Abdulmecid II was the caliph during the emergence of the Turkish Republic, before leaving for Europe in 1924. He is represented by dozens of paintings and hundreds of ephemera in a massive undertaking by the Sakip Sabanci Museum.

“First, we started to read,” Nazan Olcer, the curator of the Sakip Sabanci Museum, says. The museum had decided to do an exhibition of Abdulmecid II's (b. 1868 - d. 1944) paintings, the last head of the Ottoman dynasty, two and a half years ago.

The decision was made while Abdulmecid II's paintings in the SSM collection were being examined under laboratory settings to give a better idea about his colours, technique, and materials. Olcer says she was intrigued by the artist’s painting process.

“For us, every exhibition begins with a long period of reading, trying to get to know the artist and their milieu,” she adds. “We try to get to know the person. We examine the time period they operated in. We put it under the lens, so to speak.”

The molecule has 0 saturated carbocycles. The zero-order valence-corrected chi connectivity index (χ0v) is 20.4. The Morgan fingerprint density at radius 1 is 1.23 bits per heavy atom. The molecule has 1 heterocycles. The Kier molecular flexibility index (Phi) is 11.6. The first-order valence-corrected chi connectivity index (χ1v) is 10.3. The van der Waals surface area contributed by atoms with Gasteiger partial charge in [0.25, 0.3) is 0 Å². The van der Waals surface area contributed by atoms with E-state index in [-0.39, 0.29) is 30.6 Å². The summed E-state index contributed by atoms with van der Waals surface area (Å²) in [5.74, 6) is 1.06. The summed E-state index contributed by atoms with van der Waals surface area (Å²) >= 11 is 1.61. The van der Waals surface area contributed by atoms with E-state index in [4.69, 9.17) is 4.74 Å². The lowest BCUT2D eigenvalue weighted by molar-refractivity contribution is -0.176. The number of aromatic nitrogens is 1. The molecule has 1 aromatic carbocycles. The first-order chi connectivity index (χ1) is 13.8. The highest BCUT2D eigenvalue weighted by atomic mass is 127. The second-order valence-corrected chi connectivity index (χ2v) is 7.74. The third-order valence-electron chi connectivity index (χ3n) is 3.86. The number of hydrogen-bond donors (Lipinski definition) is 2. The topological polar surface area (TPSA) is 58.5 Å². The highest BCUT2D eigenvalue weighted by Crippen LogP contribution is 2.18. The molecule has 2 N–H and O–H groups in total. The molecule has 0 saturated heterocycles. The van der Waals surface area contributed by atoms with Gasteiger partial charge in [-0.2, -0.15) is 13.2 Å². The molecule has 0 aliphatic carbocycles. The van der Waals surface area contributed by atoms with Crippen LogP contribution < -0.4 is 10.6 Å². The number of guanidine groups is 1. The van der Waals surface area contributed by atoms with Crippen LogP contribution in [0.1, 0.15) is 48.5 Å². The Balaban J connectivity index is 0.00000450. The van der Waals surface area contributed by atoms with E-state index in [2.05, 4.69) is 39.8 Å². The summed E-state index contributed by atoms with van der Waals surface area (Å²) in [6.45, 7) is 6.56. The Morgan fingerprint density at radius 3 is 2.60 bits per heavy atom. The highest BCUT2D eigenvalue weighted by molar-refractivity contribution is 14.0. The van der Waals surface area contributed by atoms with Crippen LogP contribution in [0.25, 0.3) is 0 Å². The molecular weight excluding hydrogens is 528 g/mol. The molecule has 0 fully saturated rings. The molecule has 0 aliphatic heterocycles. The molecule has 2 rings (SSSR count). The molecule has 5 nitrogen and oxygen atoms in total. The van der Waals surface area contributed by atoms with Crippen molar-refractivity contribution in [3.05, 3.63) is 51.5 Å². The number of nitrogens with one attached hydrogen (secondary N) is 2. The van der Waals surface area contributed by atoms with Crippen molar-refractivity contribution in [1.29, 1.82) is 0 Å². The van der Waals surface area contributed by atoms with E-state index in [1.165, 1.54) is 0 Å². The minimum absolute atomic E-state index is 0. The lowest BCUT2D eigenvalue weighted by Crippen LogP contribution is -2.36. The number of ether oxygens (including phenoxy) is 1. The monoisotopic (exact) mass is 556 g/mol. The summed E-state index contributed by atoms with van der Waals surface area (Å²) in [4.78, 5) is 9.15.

“Caliph Abdulmecid Efendi is a significant figure in Turkish painting. Just as we’ve previously done exhibitions on the pioneers of Turkish painting, we couldn’t leave him out,” Olcer tells TRT World. “He has his place next to [forefathers of Turkish painting] Seker Ahmed Pasha (1841-1907), Osman Hamdi Bey (1842-1910) and Suleyman Seyyid (1842-1913). That’s why we have to focus on him as well.”

Only eight years old at his father's death, young Abdulmecid lives in Feriye Palace afterwards along with his elder sister Nazime Sultan. He attends school for sehzade with his brothers, Sevket and Seyfeddin Efendi, and is educated in sports, military training, French, German, history, literature, algebra, chemistry, Arabic and Farsi.